U.S. Auto Fuel Economy at All-Time High
The U.S. Environmental Protection Agency (EPA) released its annual report on U.S. automobiles' fuel economy today, and the preliminary projections for model year 2012 cars is the highest ever - 23.8 miles per gallon. Carbon dioxide emissions are also at a record low of 374 grams per mile. Final figures for model year 2011 cars came in a 22.4 miles per gallon with CO2 emissions of 398 grams per mile.
Among the highlights in this year's report:
- Fuel economy values and CO2 emission rates are continuing on a multiyear, downward trend begun in 2005. Since model year 2007, fuel economy has risen 16% and CO2 emissions have fallen by 13%.
- The adoption of new technologies continues to improve mileage ratings and improvements in CO2 emissions. The EPA notes that "the majority of the carbon and oil savings from current vehicles is due to new gasoline vehicle technologies." This makes sense, of course, because the vast majority of cars and light trucks on U.S. roads are gasoline powered.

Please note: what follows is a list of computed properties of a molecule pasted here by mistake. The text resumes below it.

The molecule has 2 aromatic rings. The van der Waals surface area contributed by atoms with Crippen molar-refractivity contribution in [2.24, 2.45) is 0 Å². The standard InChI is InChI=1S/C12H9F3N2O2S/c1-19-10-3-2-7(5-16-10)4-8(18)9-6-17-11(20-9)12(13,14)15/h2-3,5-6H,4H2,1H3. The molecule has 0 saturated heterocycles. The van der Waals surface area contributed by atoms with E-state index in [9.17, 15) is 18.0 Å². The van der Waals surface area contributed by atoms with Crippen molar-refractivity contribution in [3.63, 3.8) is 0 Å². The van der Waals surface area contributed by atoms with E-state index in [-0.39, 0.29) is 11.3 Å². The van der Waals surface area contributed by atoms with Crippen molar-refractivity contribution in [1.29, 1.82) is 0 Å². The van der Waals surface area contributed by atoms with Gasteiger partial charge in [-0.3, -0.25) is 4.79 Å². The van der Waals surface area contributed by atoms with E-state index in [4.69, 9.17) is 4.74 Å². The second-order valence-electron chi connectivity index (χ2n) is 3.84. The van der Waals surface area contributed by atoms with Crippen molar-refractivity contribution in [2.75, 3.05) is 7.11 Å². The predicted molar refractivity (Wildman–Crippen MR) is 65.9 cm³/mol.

- Automakers now offer a wider array of choices in terms of vehicle types with more efficient engines. The number of SUVs, pickups, minivans and vans that now offer mileage ratings greater than 20 miles per gallon has risen by 71% since model year 2007. Given a choice, consumers choose overall value.
- Nearly 25% of model year 2012 vehicles already meet 2016 CO2 emissions goals.
The EPA report is available here.
Filed under: 24/7 Wall St. Wire, Autos, Regulation, Research Tagged: featured